In addition, many researches has reported the increased LL and SL correlate with improved clinical outcomes.[32–34] Our results showed that there is a significantly improved SL achieved by single-level OLIF in both groups. although the SL in Non-LBP group were slightly higher than that in LBP group, our results do not show a statistically significant difference between the two groups. However, the LL in Non-LBP group was significant higher than that in LBP group.This suggested that the impact of the interbody fusion is not enough to altering overall alignment.The C7-SVA has been reported to be an important index to assess sagittal imbalance. In our study, C7-SVA significantly decreased in both groups at the final follow-up. The changes of C7-SVA in Non-LBP group was more than that in the LBP groups. Additionally, PI-LL of less than 10° was used to indicate whether sagittal reconstruction has been achieved in the Non-LBP group. we found that OLIF could improve the LL and correct the PI-LL mismatch. Furthermore, the decreased C7-SVA was as evidenced by adjustment of LL. Saadeh et al reported single-level lateral lumbar interbody fusion achieved greater improvements in regional lordosis. In their study, global lordosis was not impacted by the single-level intervention.  Schwab et al showed the postoperative PI-LL mismatch causes greater residual LBP and proposed SVA, PT, and PI-LL were most closely related to poor clinical outcomes and LBP. 
In the perspective of the parameters, although surgery improved the DH, LL,SL,PI-LL match and C7-SVA, ideal sagittal balance could not be achieved in LBP group. OLIF could only limitedly restore sagittal balance with the help of increased the intervertebral height by placing the larger interbody cage anteriorly within the wider distraction of intervertebral space. On the one hand, deficient vertebral distraction is not sufficient for spinal decompression, but also affects the correction of sagittal imbalance. On the other hand, excessive vertebral distraction cause overlarge interbody cage which may increase the risk of subsidence into the endplate and reduce fusion rates. It significantly increased mechanical stress on the adjacent discs. Furthermore, the position of the interbody cage also affected the recovery of the intervertebral height, which indirectly affected the restoration of LL and SL. Therefore, a larger intervertebral cage at the anterior middle third column would be improvement the balance of sagittal spinopelvic alignment. However,with regard to the SL, each level contributes a different and limited magnitude to LL.Therefore, we considered that restoration the intervertebral space height by cage insertion which might not enough alter the mechanical dynamics of the spine.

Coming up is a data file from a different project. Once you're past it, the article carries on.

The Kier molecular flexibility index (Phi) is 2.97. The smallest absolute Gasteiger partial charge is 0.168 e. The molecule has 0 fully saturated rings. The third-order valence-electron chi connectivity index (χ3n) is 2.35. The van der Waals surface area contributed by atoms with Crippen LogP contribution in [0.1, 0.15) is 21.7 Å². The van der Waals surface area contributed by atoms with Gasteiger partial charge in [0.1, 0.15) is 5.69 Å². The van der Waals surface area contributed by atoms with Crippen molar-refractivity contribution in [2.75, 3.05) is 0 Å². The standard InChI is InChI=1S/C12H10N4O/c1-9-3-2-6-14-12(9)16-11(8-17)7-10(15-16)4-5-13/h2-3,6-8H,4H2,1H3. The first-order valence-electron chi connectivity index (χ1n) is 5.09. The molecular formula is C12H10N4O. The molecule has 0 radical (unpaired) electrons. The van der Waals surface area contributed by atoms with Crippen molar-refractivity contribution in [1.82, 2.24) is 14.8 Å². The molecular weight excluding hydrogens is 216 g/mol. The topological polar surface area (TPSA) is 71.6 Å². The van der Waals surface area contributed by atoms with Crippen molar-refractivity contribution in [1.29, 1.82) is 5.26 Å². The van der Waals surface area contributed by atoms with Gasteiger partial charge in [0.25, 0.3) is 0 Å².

This study has several limitations. First, this is a mall sample size in a single institution retrospective study with relatively short follow-up period. Future study will need a larger cohort followed for a longer period. Second, in the current study, one patients have received second-stage posterior fixation, most patients did not received posterior fixation, whether necessary of posterior fixation for all patients is still need longer follow-up. Third, although the patients with minor sagittal unbalance in this study had better restored the DH, and corrected the LL after surgery, whether OLIF could correct patients with degenerative scoliosis or major unbalance is still unknown. Furthermore, it is still a challenge to determine that how to correct sagittal spinopelvic alignment and in order to maintain optimal postoperative sagittal balance.